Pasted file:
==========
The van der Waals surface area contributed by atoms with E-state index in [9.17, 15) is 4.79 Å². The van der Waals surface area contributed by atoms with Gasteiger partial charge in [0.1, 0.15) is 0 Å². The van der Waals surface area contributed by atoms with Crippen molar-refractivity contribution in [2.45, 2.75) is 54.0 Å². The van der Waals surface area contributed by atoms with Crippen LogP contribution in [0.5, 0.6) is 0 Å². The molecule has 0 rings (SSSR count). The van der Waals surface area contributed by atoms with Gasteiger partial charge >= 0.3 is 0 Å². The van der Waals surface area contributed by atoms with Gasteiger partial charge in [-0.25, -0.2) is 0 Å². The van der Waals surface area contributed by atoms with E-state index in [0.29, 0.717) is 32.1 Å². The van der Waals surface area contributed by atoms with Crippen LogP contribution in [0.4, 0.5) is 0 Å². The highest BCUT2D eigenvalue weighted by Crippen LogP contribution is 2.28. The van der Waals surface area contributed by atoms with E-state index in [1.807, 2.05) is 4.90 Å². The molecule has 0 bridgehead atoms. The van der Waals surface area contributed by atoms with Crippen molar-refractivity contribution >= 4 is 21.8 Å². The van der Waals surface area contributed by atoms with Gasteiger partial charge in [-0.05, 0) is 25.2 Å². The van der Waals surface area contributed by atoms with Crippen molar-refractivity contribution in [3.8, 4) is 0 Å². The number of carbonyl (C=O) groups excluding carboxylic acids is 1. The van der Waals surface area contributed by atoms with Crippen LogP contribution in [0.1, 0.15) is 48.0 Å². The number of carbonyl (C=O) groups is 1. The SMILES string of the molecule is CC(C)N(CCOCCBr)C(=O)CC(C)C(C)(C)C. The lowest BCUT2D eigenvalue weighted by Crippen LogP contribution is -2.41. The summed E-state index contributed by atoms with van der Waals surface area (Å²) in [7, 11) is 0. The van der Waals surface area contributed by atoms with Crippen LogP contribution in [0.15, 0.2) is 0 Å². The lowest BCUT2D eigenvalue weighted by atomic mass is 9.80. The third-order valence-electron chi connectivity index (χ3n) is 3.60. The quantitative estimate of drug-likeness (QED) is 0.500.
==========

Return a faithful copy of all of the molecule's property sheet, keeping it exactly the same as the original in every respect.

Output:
The van der Waals surface area contributed by atoms with E-state index in [9.17, 15) is 4.79 Å². The van der Waals surface area contributed by atoms with Gasteiger partial charge in [0.1, 0.15) is 0 Å². The van der Waals surface area contributed by atoms with Crippen molar-refractivity contribution in [2.45, 2.75) is 54.0 Å². The van der Waals surface area contributed by atoms with Crippen LogP contribution in [0.5, 0.6) is 0 Å². The molecule has 0 rings (SSSR count). The van der Waals surface area contributed by atoms with Gasteiger partial charge >= 0.3 is 0 Å². The van der Waals surface area contributed by atoms with Gasteiger partial charge in [-0.25, -0.2) is 0 Å². The van der Waals surface area contributed by atoms with E-state index in [0.29, 0.717) is 32.1 Å². The van der Waals surface area contributed by atoms with Crippen LogP contribution in [0.4, 0.5) is 0 Å². The highest BCUT2D eigenvalue weighted by Crippen LogP contribution is 2.28. The van der Waals surface area contributed by atoms with E-state index in [1.807, 2.05) is 4.90 Å². The molecule has 0 bridgehead atoms. The van der Waals surface area contributed by atoms with Crippen molar-refractivity contribution >= 4 is 21.8 Å². The van der Waals surface area contributed by atoms with Gasteiger partial charge in [-0.05, 0) is 25.2 Å². The van der Waals surface area contributed by atoms with Crippen molar-refractivity contribution in [3.8, 4) is 0 Å². The number of carbonyl (C=O) groups excluding carboxylic acids is 1. The van der Waals surface area contributed by atoms with Crippen LogP contribution in [0.1, 0.15) is 48.0 Å². The number of carbonyl (C=O) groups is 1. The SMILES string of the molecule is CC(C)N(CCOCCBr)C(=O)CC(C)C(C)(C)C. The lowest BCUT2D eigenvalue weighted by Crippen LogP contribution is -2.41. The summed E-state index contributed by atoms with van der Waals surface area (Å²) in [7, 11) is 0. The van der Waals surface area contributed by atoms with Crippen LogP contribution in [0.15, 0.2) is 0 Å². The lowest BCUT2D eigenvalue weighted by atomic mass is 9.80. The third-order valence-electron chi connectivity index (χ3n) is 3.60. The quantitative estimate of drug-likeness (QED) is 0.500.